J-school administrators overwhelmingly white and male, survey finds

University

College Park, Md., August 14, 2007—The people who run the nation’s journalism and mass communication schools are overwhelmingly white, and two-thirds of them are male—even though about two-thirds of JMC students today are female.
Those findings come from a new survey of JMC administrators by Thomas Kunkel, dean of the Philip Merrill College of Journalism at the University of Maryland. Kunkel is the new president of the Association of Schools of Journalism and Mass Communication, and his study was released by ASJMC at its annual meeting over the weekend in Washington.
The purpose of the survey was to take a snapshot of the nation’s JMC administrators and learn more about some of the key issues and pressures they face—among them the growing expectations to raise private funds, adaptation of their schools’ curricula in a digital world, and faculty hiring challenges.
Of responding deans, directors and department heads:
• 90 percent are white.
• 64 percent are male.
• Their average age is 55.
• 73.5 percent hold a doctoral degree.
• 48 percent said journalism is their area of experience or expertise (the rest cited advertising, public relations, media studies and other areas of mass communication).
• 40 percent said they had at least a decade of professional experience in their field prior to becoming an academic head, and another 22 percent said they had between five and 10 years of working experience.
In other areas, the study revealed:
• JMC administrators spend one-third or more of their time raising private funds for their programs, and 78 percent said fund-raising pressures had “increased” or “increased significantly” in the past five years. On the other hand, 57 percent indicated they value or enjoy that aspect of the job.
• Nearly 70 percent say their universities “always” or “almost always” expect them to fill a faculty position with someone holding a Ph.D., even if that job is specifically meant to deliver practical skills. That pressure too, they report, has increased markedly in the past five years.
• Two-thirds of the administrators say that their universities credit “substantive journalism” (e.g., journalistic books, major newspaper and magazine articles, documentary films, media criticism) as much as traditional peer-reviewed journal research for promotion and tenure purposes.
• But 73 percent report that their universities would hold faculty work published only online in less esteem than work published in traditional venues.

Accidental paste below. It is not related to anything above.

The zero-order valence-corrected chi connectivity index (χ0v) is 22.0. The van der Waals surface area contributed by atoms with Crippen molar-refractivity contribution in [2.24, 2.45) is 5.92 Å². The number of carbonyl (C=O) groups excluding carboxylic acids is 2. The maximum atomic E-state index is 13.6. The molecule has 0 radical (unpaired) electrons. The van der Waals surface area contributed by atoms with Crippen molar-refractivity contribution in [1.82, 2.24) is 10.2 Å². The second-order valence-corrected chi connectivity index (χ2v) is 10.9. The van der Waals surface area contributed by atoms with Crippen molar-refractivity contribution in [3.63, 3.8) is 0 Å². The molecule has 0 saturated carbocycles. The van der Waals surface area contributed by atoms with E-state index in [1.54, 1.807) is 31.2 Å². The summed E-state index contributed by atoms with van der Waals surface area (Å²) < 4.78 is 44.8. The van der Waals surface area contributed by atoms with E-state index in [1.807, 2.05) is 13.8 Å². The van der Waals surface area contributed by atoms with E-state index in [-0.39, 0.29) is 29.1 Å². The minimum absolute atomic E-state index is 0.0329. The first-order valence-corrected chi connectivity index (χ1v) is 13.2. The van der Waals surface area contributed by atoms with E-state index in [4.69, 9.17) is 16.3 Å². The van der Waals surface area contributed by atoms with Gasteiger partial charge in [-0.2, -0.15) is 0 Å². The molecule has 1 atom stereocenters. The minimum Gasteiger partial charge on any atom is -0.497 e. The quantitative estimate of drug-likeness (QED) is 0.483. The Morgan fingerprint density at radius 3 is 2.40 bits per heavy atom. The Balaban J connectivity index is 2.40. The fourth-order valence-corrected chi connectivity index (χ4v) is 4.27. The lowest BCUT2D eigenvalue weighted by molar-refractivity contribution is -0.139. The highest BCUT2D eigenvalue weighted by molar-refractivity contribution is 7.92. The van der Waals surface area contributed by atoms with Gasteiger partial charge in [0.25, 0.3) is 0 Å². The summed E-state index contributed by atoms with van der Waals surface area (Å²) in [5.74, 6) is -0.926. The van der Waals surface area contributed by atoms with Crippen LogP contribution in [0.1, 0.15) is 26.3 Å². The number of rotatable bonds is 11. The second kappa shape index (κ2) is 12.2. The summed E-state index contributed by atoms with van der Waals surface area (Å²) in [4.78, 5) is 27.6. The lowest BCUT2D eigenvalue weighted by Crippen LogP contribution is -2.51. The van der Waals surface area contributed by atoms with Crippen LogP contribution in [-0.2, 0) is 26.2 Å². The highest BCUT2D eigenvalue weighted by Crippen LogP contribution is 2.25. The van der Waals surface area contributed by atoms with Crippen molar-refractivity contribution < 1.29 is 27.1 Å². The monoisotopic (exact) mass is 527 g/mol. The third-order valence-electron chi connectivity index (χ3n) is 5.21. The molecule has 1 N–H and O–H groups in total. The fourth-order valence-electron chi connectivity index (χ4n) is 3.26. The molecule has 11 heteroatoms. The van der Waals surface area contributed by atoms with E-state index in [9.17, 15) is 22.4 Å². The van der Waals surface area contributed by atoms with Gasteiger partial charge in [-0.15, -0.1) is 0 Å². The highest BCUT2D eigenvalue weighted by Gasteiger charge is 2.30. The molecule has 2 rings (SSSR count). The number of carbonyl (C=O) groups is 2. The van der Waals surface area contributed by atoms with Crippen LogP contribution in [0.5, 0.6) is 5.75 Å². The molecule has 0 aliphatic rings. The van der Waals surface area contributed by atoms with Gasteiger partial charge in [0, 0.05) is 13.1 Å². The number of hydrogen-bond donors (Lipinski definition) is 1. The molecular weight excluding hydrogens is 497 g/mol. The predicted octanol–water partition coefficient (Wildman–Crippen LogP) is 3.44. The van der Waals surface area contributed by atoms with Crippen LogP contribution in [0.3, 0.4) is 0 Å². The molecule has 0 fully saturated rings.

• More than 90 percent say they are “actively reviewing” their curricula with an eye toward doing more with new media and digital developments, and 47 percent report that their units will be adding at least one new digital-related or multimedia course to their programs starting this fall.
Kunkel said the survey raises a variety of concerns, especially about the field’s lack of diversity in leadership.
“Collectively, the people running our journalism and mass-comm programs don’t look much like America, and they don’t even look a lot like their own student bodies, which are now pretty much two-to-one female,” he said. “Like the media industries, we’ve got to work harder and smarter on this problem. That means everything from better mentoring of female and minority faculty to cultivating media interest among students of color when they’re still in our elementary and secondary schools. We simply need more talent in the pipeline.”
He also sees a growing conflict in the need for more media-skills experts at the same time that universities are pushing schools to hire Ph.D. holders almost exclusively. “The digital world is so new that there are people who study it and people who do it, but few who are accomplished at both,” he said.
Kunkel also said he was glad to see JMC programs working hard to incorporate digital developments and multimedia into their programs, “but it’s clear to me we’re doing it about as confidently and coherently as the media industries themselves.”
The online survey was distributed to 165 ASJMC administrators, and 89 responded.
The survey was underwritten by a grant from the John S. and James L. Knight Foundation.

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